keywords = "Spatial games, Random motion, Chemotaxis, Prisoner's dilemma, Spatial patterning",
author = "Burgess, {Andrew E. F.} and Tommaso Lorenzi and Schofield, {Piet{\`a} G.} and Hubbard, {Stephen F.} and Chaplain, {Mark A. J.}",
note = "AEFB gratefully acknowledges the support of an EPSRC CASE PhD studentship. ",
year = "2017",
month = apr,
day = "21",
doi = "10.1016/j.jtbi.2017.02.028",
language = "English",
volume = "419",
pages = "323--332",
journal = "Journal of Theoretical Biology",
issn = "0022-5193",
publisher = "ACADEMIC PRESS LTD- ELSEVIER SCIENCE LTD",

}

RIS (suitable for import to EndNote) - Download

TY - JOUR

T1 - Examining the role of individual movement in promoting coexistence in a spatially explicit prisoner's dilemma

AU - Burgess, Andrew E. F.

AU - Lorenzi, Tommaso

AU - Schofield, Pietà G.

AU - Hubbard, Stephen F.

AU - Chaplain, Mark A. J.

N1 - AEFB gratefully acknowledges the support of an EPSRC CASE PhD studentship.

PY - 2017/4/21

Y1 - 2017/4/21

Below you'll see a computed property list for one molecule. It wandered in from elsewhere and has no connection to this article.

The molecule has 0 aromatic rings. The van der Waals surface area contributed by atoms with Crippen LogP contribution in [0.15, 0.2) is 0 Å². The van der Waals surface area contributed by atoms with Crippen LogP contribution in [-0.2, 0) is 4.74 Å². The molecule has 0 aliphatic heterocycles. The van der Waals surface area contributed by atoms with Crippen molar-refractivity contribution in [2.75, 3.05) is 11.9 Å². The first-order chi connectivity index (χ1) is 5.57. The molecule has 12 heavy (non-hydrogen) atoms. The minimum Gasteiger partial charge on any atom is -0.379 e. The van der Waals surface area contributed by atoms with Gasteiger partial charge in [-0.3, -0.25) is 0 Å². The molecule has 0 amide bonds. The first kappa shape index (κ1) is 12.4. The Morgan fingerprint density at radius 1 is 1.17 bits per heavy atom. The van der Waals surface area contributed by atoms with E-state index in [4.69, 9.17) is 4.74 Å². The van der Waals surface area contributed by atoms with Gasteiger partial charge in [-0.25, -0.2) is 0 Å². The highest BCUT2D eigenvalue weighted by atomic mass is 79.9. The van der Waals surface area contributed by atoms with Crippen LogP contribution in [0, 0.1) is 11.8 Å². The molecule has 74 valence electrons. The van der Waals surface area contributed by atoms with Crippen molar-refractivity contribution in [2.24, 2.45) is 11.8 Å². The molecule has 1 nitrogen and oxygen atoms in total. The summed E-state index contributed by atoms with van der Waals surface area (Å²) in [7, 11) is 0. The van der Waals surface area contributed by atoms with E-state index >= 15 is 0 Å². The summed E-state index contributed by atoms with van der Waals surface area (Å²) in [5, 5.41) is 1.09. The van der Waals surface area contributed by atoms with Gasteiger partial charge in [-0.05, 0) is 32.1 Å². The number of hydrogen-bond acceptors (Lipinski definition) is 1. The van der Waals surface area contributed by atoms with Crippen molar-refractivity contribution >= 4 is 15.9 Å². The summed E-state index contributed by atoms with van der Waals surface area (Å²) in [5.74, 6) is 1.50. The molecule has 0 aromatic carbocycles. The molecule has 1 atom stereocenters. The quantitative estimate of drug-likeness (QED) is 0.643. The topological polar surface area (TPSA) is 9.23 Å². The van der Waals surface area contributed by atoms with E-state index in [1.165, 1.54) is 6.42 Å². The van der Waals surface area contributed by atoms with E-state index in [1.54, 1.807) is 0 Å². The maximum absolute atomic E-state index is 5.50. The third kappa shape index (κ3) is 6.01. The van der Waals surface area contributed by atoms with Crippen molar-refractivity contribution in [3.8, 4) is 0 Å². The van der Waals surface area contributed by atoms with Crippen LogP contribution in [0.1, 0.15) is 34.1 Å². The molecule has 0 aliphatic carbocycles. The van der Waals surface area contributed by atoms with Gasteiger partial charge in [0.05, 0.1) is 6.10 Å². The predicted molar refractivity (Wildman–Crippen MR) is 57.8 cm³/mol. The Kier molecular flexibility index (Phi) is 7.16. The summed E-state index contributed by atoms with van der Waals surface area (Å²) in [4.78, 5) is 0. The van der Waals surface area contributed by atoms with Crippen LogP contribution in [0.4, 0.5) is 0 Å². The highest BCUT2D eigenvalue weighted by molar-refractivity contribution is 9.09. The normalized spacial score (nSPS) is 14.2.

N2 - The emergence of cooperation is a major conundrum of evolutionary biology. To unravel this evolutionary riddle, several models have been developed within the theoretical framework of spatial game theory, focussing on the interactions between two general classes of player, "cooperators" and "defectors". Generally, explicit movement in the spatial domain is not considered in these models, with strategies moving via imitation or through colonisation of neighbouring sites. We present here a spatially explicit stochastic individual-based model in which pure cooperators and defectors undergo random motion via diffusion and also chemotaxis guided by the gradient of a semiochemical. Individual movement rules are derived from an underlying system of reaction-diffusion-taxis partial differential equations which describes the dynamics of the local number of individuals and the concentration of the semiochemical. Local interactions are governed by the payoff matrix of the classical prisoner's dilemma, and accumulated payoffs are translated into offspring. We investigate the cases of both synchronous and non-synchronous generations. Focussing on an ecological scenario where defectors are parasitic on cooperators, we find that random motion and semiochemical sensing bring about self-generated patterns in which resident cooperators and parasitic defectors can coexist in proportions that fluctuate about non-zero values. Remarkably, coexistence emerges as a genuine consequence of the natural tendency of cooperators to aggregate into clusters, without the need for them to find physical shelter or outrun the parasitic defectors. This provides further evidence that spatial clustering enhances the benefits of mutual cooperation and plays a crucial role in preserving cooperative behaviours.